Monday, April 21, 2008

New Time Capsule

I just replaced my Linksys wireless router and Lacie network drive with a 1 tb Apple Time Capsule. My reasons for the change included:

- The Linksys router periodically "dies". Even my wife knows to unplug it, wait a few seconds, and plug it back in, but it's still a hassle. Since this fixes the problem I'm assuming it's the router, but I suppose it's possible it's something like the ISP DHCP. I'm crossing my fingers that a new router will fix the problem.

- The Lacie network drive was getting full.

- I was using a second Firewire Lacie drive for my Time Machine backups from my Mac mini. This drive was also running out of space.

- I wanted to make Time Machine backups of my MacBook, and the only way to do that without plugging in an external drive is with Time Capsule. (Time Machine won't work to a regular network drive. I'm not sure if that's just a marketing decision or whether there is some technical reason as well.)

- I could replace two boxes (router & network drive) with one - the less cables the better, if you ask me.

- I occasionally had range problems with wireless. I'm hoping the new router will help.

As usual, the packaging was slick and the hardware is attractive. I plugged it in, installed the software, and it worked.

At first I couldn't see the drive from the Windows machine but after I set the right workgroup it appeared.

The setup wizard only allowed WPA wireless security. I was still using WEP since I have some wireless devices that don't support WPA (like my Chumby). I realize WEP is minimal security but it's enough to stop my neighbors from accidentally using my network. I have used MAC address filtering in addition but it's a hassle when you add new devices and I always seem to end up turning it off. I see the regular configuration allows WEP but I haven't got around to changing it yet.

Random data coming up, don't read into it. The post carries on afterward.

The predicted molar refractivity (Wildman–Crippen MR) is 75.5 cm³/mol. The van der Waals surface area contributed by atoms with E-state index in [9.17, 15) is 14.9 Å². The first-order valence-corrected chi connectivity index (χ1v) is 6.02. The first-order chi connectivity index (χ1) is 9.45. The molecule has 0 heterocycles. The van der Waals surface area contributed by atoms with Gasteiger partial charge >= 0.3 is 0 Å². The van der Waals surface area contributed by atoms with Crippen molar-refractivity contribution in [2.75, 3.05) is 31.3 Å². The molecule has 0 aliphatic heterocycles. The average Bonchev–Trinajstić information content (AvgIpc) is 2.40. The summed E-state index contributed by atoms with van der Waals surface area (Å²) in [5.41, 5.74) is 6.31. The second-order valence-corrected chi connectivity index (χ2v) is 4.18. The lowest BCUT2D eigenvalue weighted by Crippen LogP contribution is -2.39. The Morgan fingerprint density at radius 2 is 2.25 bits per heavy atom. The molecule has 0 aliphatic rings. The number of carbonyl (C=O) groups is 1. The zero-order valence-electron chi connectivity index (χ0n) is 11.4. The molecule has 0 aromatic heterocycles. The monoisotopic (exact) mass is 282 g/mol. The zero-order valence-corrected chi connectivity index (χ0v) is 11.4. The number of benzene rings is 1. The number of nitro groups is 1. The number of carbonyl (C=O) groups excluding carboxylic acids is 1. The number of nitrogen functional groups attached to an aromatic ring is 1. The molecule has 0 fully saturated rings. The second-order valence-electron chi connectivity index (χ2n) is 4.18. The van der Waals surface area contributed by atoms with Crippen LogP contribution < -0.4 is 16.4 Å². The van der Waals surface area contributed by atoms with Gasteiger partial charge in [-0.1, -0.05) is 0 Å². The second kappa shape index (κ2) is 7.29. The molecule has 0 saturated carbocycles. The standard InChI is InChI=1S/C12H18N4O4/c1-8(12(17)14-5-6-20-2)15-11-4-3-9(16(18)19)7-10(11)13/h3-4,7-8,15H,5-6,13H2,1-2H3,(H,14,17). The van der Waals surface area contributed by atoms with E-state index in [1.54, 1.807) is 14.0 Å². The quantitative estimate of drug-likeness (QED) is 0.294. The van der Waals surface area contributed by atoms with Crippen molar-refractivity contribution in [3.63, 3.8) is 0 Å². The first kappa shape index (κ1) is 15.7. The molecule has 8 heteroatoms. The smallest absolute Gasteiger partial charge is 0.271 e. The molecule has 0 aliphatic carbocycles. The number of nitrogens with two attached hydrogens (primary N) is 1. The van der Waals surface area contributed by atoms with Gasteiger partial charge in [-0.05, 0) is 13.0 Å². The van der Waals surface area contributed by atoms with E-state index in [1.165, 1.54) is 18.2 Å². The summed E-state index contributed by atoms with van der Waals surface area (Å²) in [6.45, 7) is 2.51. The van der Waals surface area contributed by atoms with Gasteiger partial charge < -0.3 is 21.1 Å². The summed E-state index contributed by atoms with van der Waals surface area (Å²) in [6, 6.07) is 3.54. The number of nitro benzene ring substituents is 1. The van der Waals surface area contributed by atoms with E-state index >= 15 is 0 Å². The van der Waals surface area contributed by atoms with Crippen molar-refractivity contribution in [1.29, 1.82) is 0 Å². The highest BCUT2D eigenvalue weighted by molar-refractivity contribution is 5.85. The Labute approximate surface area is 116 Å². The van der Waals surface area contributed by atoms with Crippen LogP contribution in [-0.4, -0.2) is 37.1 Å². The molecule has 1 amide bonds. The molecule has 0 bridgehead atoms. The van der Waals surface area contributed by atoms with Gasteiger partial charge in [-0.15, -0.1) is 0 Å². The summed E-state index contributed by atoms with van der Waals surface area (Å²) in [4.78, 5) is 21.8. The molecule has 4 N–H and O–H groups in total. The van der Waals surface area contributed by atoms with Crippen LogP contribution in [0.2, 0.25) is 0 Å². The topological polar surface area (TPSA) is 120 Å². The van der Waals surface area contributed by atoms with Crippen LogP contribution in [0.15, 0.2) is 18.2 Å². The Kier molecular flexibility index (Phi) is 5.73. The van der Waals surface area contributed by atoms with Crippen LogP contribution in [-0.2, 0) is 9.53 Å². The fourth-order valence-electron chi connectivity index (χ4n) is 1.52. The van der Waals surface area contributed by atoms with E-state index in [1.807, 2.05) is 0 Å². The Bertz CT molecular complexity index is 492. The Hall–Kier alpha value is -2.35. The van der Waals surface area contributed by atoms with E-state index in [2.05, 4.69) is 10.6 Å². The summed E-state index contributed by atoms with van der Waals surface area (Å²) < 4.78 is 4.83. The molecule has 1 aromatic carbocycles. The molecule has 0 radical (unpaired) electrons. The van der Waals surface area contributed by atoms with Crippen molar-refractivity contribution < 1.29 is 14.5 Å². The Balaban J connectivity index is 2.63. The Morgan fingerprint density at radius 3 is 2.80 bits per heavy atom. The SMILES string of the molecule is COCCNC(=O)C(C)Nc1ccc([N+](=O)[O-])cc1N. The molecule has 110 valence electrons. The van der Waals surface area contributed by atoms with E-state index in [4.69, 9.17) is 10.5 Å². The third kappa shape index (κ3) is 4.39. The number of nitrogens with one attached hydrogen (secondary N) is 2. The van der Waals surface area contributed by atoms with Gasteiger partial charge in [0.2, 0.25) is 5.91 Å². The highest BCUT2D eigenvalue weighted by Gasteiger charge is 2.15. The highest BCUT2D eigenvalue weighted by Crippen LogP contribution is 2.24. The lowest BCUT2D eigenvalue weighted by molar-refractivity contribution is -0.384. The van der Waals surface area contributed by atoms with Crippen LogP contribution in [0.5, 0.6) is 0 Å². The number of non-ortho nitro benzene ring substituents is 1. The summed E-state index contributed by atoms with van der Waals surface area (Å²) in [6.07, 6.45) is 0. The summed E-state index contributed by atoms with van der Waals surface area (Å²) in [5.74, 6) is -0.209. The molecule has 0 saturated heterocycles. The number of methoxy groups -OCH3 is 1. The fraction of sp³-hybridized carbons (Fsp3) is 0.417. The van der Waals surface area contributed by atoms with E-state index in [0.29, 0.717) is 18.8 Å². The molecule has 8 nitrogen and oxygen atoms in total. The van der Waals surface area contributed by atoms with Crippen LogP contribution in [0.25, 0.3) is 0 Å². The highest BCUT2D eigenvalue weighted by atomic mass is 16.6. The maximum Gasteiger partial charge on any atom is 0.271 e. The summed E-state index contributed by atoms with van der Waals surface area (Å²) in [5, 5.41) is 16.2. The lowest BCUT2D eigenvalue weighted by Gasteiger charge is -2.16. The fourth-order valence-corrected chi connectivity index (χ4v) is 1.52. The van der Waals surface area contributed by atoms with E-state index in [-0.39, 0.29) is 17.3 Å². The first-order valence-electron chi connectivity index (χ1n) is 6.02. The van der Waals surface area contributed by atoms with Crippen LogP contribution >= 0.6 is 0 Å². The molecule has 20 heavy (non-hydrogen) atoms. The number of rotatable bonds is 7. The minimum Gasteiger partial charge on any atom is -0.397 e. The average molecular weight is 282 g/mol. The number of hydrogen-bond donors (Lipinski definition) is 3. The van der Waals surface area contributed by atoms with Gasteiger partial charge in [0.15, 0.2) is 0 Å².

To keep things simple (at least I assume that's the reason), OS X only seems to offer a single "key" entry field. I'm never quite sure if this is hex or text or what. If you were Apple/Mac only it wouldn't matter - it just works. But when you're connecting to other things it can be confusing. I've seen references to using a dollar sign or 0x prefix to enter hex keys but it doesn't seem to be clearly documented (that I've seen).

Once I had it set up I switched my Mac mini Time Machine to go to the Time Capsule. Of course, the first initial backup is huge and takes a long time. And there's no way to move your existing Time Machine backups to the new drive.

I probably should have know better, but while that was chugging away I turned on Time Machine on my MacBook and pointed it at the Time Capsule. Of course, it also was a huge initial backup.

At the same time (I know, asking for trouble!) I was playing with the Time Machine options to exclude certain files and directories. Then I realized every time I changed the settings the initial backup started all over again!

Just to stress it a little more, I started copying the other files (pictures and music) from the old network drive to the new one. It took me a few minutes to get the network drive working again - it wouldn't show up until I re-ran the configuration utility. This copy ran for quite a while (an hour maybe?) and then aborted with an Error 50. I suspect my impromptu stress test uncovered some bug in the Time Capsule software.